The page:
Teaching Comparative Government and Politics

Thursday, August 03, 2017

Watching for signs

In the days of the Soviet Union, an old joke was that determining what was going on politically in the Kremlin was as difficult as describing what was going on inside a burlap bag full of fighting cats.

Somedays it seems that the old joking analogy now fits Iran.

In Iran, Rouhani Begins 2nd Term With Signs He’s Yielding to Hard-Liners
President Hassan Rouhani, endorsed by Iran’s supreme leader on Thursday with a nationally televised cheek-kiss, is starting his second term under newly intense pressure from both hard-line opponents and many of his own reform-minded supporters…
Rouhani (center) during the endorsement
Now, as Iran prepares for his second inauguration on Saturday, some of the forces that helped give Mr. Rouhani a 24 million-vote mandate in May are concerned he will not fulfill his promise of appointing women and young politicians to his 18-member cabinet, and instead is running nominations by the supreme leader…

“We supported him during the campaign, but now there is no place for us,” said Jila Baniyaghoob, a women’s rights advocate…

The reform-minded Mr. Rouhani has always occupied a precarious position leading a country that is governed both by a religious ruler and a democratically elected president and parliament. But experts say this is a particularly challenging moment.

Closed in by rivals in Iran’s other centers of power — the supreme leader, influential clergy members and the judiciary — Mr. Rouhani can steer debate but not call the shots. Mr. Khamenei, who often publicly opposes the president but has supported him behind the scenes on key issues like the nuclear agreement and foreign outreach, is far more interested in economic growth than social change.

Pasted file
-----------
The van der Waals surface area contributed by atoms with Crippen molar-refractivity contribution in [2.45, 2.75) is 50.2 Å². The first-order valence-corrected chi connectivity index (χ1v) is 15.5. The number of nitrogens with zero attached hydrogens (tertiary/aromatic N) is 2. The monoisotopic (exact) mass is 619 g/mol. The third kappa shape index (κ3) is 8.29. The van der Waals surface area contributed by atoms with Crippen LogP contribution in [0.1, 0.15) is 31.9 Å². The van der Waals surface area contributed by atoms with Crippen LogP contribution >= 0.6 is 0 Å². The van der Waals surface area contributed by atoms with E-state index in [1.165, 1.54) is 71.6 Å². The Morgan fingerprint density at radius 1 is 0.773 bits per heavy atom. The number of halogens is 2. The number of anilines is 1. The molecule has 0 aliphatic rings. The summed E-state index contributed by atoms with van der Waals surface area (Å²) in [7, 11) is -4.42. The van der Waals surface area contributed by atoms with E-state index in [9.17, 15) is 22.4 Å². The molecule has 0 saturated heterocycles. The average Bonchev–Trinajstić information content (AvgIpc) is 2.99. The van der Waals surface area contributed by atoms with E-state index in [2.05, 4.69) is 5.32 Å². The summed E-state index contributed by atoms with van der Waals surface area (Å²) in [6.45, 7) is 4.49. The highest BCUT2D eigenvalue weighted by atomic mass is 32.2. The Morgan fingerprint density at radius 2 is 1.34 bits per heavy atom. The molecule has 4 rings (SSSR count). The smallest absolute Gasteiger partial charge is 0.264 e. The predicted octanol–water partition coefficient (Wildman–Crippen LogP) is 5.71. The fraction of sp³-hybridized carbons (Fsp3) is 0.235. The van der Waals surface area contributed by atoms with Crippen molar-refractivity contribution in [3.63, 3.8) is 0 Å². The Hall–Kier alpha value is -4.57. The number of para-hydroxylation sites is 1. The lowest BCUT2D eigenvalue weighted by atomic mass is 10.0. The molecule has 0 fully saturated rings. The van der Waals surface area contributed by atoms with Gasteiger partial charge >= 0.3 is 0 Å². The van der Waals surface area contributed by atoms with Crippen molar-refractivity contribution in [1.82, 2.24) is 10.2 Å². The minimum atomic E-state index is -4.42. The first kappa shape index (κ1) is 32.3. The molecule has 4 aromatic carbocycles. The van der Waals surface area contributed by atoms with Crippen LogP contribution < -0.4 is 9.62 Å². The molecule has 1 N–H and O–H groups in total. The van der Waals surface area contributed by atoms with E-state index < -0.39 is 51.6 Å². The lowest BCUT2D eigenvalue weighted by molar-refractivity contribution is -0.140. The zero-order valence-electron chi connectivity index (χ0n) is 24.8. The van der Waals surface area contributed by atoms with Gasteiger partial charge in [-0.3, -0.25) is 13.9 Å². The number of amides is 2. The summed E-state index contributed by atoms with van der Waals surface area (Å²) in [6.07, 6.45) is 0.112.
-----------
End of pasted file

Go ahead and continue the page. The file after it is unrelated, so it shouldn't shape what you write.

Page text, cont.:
In Thursday’s endorsement ceremony, the ayatollah advised the president to “pay attention to the people’s problems, which today are primarily the economy and living conditions.” He also urged Mr. Rouhani to have extensive interaction with the world and to “stand strongly against any domination,” state media reported…

[M]any of Mr. Rouhani’s leading supporters in the May election had hoped the new cabinet would represent a new generation of women, youths and daring politicians, ready to implement Mr. Rouhani’s agenda and curb of the influence of hard-liners.

Instead, although all the positions are not yet filled, it looks like the ministers will be a delicate mix of older technocrats, don’t-rock-the-boat moderates and even some hard-liners. Reformists are now saying the 18 slots will all be filled by men, dashing hopes built up during Mr. Rouhani’s campaign…

The supreme leader himself blasted the president over his cultural policies, saying that his government is too lenient toward what Mr. Khamenei calls “Westernization.” Clerics blasted Mr. Rouhani’s signing of a multibillion-dollar deal with the French oil company Total, saying he should be investing in the nuclear program instead.

Mr. Rouhani has also had public fights with the Revolutionary Guards, whom he has called an alternative “government with guns.”…

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